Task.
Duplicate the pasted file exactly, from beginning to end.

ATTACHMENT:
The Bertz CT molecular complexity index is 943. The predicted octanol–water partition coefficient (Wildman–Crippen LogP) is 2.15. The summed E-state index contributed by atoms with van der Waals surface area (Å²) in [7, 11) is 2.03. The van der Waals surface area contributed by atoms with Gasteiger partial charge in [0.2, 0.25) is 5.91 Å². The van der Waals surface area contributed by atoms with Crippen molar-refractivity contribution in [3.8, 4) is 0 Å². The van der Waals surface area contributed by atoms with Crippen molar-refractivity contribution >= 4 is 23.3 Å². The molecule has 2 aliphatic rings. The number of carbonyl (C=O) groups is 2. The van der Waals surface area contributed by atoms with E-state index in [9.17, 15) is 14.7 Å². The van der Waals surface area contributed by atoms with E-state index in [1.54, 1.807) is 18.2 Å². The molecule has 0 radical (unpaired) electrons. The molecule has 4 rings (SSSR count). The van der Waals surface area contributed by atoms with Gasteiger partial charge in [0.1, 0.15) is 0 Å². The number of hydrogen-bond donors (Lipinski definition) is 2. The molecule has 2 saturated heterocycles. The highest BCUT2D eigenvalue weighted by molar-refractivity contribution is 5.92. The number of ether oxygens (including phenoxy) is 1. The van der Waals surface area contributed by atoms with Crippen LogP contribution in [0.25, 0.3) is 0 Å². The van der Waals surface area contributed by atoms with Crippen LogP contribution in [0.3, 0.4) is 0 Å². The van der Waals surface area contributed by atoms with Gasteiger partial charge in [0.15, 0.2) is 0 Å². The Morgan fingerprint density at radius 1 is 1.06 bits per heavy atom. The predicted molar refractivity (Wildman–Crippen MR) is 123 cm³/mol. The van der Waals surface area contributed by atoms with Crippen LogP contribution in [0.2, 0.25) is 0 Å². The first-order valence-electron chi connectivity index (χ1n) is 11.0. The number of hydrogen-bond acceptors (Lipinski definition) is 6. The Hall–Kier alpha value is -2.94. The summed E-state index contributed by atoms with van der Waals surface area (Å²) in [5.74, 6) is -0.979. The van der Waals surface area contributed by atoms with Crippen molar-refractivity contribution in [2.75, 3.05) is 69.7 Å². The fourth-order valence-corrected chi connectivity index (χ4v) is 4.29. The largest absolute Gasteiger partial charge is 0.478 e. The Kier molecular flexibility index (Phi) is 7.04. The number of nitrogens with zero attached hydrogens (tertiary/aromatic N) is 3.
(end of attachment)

The Bertz CT molecular complexity index is 943. The predicted octanol–water partition coefficient (Wildman–Crippen LogP) is 2.15. The summed E-state index contributed by atoms with van der Waals surface area (Å²) in [7, 11) is 2.03. The van der Waals surface area contributed by atoms with Gasteiger partial charge in [0.2, 0.25) is 5.91 Å². The van der Waals surface area contributed by atoms with Crippen molar-refractivity contribution in [3.8, 4) is 0 Å². The van der Waals surface area contributed by atoms with Crippen molar-refractivity contribution >= 4 is 23.3 Å². The molecule has 2 aliphatic rings. The number of carbonyl (C=O) groups is 2. The van der Waals surface area contributed by atoms with E-state index in [9.17, 15) is 14.7 Å². The van der Waals surface area contributed by atoms with E-state index in [1.54, 1.807) is 18.2 Å². The molecule has 0 radical (unpaired) electrons. The molecule has 4 rings (SSSR count). The van der Waals surface area contributed by atoms with Gasteiger partial charge in [0.1, 0.15) is 0 Å². The number of hydrogen-bond donors (Lipinski definition) is 2. The molecule has 2 saturated heterocycles. The highest BCUT2D eigenvalue weighted by molar-refractivity contribution is 5.92. The number of ether oxygens (including phenoxy) is 1. The van der Waals surface area contributed by atoms with Crippen LogP contribution in [0.25, 0.3) is 0 Å². The van der Waals surface area contributed by atoms with Crippen LogP contribution in [0.3, 0.4) is 0 Å². The van der Waals surface area contributed by atoms with Gasteiger partial charge in [0.15, 0.2) is 0 Å². The Morgan fingerprint density at radius 1 is 1.06 bits per heavy atom. The predicted molar refractivity (Wildman–Crippen MR) is 123 cm³/mol. The van der Waals surface area contributed by atoms with Crippen LogP contribution in [0.2, 0.25) is 0 Å². The first-order valence-electron chi connectivity index (χ1n) is 11.0. The number of hydrogen-bond acceptors (Lipinski definition) is 6. The Hall–Kier alpha value is -2.94. The summed E-state index contributed by atoms with van der Waals surface area (Å²) in [5.74, 6) is -0.979. The van der Waals surface area contributed by atoms with Crippen molar-refractivity contribution in [2.75, 3.05) is 69.7 Å². The fourth-order valence-corrected chi connectivity index (χ4v) is 4.29. The largest absolute Gasteiger partial charge is 0.478 e. The Kier molecular flexibility index (Phi) is 7.04. The number of nitrogens with zero attached hydrogens (tertiary/aromatic N) is 3.